Dr Shekhar Kolipaka

Leo Foundation, The Netherlands/ Leiden University, The Netherlands

I am a Biosocial Conservation scientist with an interest in both the human dimension and wildlife aspects of reintroductions. For example, in India I studied how following reintroduction, tigers and humans cope to each other’s presence and activities. This complex multi-disciplinary topic is published as a book “Can tigers survive in human-dominated landscapes?”.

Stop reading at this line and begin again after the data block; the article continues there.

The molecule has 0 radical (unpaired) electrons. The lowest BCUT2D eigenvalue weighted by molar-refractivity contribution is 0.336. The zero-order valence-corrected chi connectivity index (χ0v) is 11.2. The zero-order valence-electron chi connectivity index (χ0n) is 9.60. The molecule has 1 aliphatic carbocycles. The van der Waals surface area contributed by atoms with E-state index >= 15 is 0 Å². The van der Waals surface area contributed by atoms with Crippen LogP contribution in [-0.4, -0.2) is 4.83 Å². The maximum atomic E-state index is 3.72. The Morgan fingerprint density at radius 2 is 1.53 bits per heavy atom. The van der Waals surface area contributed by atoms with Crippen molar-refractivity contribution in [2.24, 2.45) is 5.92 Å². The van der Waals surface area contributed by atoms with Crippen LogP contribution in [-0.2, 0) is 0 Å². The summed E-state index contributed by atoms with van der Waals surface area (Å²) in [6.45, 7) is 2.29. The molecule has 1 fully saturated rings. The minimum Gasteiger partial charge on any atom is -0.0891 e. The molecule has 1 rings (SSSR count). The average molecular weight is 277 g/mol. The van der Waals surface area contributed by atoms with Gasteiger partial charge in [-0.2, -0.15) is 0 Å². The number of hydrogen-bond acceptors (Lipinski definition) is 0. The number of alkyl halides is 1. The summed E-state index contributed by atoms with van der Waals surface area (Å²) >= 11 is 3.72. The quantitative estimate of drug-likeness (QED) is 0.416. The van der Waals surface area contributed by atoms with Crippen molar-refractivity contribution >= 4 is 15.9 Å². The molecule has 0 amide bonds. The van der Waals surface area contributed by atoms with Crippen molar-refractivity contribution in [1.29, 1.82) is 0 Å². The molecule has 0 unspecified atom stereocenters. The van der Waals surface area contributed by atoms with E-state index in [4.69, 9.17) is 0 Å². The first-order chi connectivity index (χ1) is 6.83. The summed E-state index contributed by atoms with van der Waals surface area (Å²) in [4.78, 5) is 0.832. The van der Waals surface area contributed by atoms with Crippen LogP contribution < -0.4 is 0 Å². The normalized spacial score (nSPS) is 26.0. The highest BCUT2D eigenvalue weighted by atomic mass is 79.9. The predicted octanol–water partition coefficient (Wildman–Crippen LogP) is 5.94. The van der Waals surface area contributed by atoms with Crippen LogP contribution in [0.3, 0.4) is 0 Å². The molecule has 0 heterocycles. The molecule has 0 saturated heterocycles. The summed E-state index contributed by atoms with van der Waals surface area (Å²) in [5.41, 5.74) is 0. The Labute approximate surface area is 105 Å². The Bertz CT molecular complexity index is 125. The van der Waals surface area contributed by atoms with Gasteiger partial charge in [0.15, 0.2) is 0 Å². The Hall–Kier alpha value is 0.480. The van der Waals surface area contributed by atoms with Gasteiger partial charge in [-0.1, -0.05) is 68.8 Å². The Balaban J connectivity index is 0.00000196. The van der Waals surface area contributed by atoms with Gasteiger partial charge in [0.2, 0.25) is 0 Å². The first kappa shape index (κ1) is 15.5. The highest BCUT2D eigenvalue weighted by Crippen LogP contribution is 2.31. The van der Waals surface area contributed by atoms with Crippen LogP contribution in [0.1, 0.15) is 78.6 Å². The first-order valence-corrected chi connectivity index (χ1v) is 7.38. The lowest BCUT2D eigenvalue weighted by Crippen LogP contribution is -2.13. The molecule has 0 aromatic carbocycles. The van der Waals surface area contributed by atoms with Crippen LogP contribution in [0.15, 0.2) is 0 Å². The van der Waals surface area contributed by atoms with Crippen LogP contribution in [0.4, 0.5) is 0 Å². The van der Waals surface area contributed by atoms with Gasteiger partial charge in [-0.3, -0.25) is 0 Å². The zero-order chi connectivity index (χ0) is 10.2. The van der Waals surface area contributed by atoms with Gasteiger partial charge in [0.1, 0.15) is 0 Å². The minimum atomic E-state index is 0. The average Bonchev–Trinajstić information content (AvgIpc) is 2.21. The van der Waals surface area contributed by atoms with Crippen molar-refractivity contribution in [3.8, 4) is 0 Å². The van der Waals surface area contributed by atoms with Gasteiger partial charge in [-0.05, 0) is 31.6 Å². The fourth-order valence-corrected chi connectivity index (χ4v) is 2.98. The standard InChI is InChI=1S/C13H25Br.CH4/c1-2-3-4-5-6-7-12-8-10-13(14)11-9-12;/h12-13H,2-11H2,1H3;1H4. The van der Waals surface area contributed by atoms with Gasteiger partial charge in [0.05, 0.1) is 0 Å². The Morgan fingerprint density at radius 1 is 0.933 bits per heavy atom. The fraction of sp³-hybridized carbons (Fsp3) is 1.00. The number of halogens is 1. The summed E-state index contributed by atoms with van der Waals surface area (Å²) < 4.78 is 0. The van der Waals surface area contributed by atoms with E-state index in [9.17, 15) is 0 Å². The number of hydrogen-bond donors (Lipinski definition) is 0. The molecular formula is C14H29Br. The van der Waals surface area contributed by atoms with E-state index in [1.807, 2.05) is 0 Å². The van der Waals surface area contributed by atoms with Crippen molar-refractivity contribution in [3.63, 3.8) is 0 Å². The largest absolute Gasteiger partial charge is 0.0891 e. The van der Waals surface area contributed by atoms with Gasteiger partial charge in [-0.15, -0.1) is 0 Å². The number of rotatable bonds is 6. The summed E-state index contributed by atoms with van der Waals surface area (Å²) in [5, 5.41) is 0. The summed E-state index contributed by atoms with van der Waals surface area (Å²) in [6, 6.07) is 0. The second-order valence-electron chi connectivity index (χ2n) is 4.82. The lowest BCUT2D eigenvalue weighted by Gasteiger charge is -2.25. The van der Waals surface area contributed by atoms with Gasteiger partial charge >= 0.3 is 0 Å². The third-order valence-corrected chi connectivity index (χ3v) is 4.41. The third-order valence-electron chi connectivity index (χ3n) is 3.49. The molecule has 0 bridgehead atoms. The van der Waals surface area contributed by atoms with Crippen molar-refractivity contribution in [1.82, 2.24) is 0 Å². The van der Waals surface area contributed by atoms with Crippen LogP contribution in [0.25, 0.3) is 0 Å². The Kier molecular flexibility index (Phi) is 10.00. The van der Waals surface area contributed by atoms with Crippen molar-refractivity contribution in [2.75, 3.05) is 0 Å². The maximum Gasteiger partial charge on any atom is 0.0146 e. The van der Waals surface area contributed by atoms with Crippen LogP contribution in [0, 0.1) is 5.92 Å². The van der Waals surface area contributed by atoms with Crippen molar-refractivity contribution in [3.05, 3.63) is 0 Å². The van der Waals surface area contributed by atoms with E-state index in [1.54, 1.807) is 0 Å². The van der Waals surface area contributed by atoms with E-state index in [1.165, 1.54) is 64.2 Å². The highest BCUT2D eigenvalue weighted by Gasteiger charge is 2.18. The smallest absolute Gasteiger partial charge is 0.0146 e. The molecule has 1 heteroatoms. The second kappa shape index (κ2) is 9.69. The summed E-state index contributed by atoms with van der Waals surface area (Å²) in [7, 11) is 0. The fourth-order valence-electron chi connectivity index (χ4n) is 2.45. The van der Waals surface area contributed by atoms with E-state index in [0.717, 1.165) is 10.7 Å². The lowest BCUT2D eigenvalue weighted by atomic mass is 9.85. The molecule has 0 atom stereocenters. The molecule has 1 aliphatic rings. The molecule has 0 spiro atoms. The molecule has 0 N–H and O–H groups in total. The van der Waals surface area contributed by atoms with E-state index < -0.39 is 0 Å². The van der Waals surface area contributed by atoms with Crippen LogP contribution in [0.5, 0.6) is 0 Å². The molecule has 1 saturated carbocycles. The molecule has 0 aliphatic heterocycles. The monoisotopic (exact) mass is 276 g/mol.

Based on the facts from my studies on reintroduced tigers in India, I concluded that the human-wildlife relationships are two directional. This means that people influence the reintroduced animals and the animals exert their influence on people. This happens both at a practical level and a psychological level. Outside category I and II PA's the influences I mention are unavoidable and shape the behaviour of people and animals living in shared landscapes. As reintroduction managers we have limitations on influencing the behaviour of reintroduced animals, but what we can certainly do is filter out those human practises and activities that have a detrimental impact on the reintroduced animals. By tweaking human actions we can re-correct animal behaviour and reduce negative human-wildlife interactions. This re-corrected situation is very favourable for the survival of reintroduced species outside PA's. What I mean to say is we need the participation of the biologist and the sociologist to gain deep understanding.